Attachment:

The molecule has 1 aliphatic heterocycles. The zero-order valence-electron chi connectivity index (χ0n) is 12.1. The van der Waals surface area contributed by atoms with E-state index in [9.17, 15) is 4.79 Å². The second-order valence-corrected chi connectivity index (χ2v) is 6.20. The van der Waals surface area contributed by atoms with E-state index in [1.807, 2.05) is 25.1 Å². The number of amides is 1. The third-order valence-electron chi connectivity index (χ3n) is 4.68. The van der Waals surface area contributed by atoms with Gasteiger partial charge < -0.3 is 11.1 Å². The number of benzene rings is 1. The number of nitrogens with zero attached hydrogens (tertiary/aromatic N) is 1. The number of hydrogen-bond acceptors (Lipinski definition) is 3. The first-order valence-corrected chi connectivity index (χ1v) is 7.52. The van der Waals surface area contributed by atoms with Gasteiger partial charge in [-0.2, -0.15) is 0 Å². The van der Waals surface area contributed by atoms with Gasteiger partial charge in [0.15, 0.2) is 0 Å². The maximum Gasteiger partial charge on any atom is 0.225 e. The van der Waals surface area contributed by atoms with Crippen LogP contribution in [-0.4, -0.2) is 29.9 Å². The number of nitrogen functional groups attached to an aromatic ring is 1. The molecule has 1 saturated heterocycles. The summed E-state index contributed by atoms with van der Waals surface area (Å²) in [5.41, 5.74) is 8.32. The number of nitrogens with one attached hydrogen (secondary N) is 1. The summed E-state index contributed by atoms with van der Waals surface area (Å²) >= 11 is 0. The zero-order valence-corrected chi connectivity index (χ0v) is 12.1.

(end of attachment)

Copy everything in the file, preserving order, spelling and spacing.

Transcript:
The molecule has 1 aliphatic heterocycles. The zero-order valence-electron chi connectivity index (χ0n) is 12.1. The van der Waals surface area contributed by atoms with E-state index in [9.17, 15) is 4.79 Å². The second-order valence-corrected chi connectivity index (χ2v) is 6.20. The van der Waals surface area contributed by atoms with E-state index in [1.807, 2.05) is 25.1 Å². The number of amides is 1. The third-order valence-electron chi connectivity index (χ3n) is 4.68. The van der Waals surface area contributed by atoms with Gasteiger partial charge < -0.3 is 11.1 Å². The number of benzene rings is 1. The number of nitrogens with zero attached hydrogens (tertiary/aromatic N) is 1. The number of hydrogen-bond acceptors (Lipinski definition) is 3. The first-order valence-corrected chi connectivity index (χ1v) is 7.52. The van der Waals surface area contributed by atoms with Gasteiger partial charge in [-0.2, -0.15) is 0 Å². The van der Waals surface area contributed by atoms with Gasteiger partial charge in [0.15, 0.2) is 0 Å². The maximum Gasteiger partial charge on any atom is 0.225 e. The van der Waals surface area contributed by atoms with Crippen LogP contribution in [-0.4, -0.2) is 29.9 Å². The number of nitrogen functional groups attached to an aromatic ring is 1. The molecule has 1 saturated heterocycles. The summed E-state index contributed by atoms with van der Waals surface area (Å²) in [5.41, 5.74) is 8.32. The number of nitrogens with one attached hydrogen (secondary N) is 1. The summed E-state index contributed by atoms with van der Waals surface area (Å²) >= 11 is 0. The zero-order valence-corrected chi connectivity index (χ0v) is 12.1.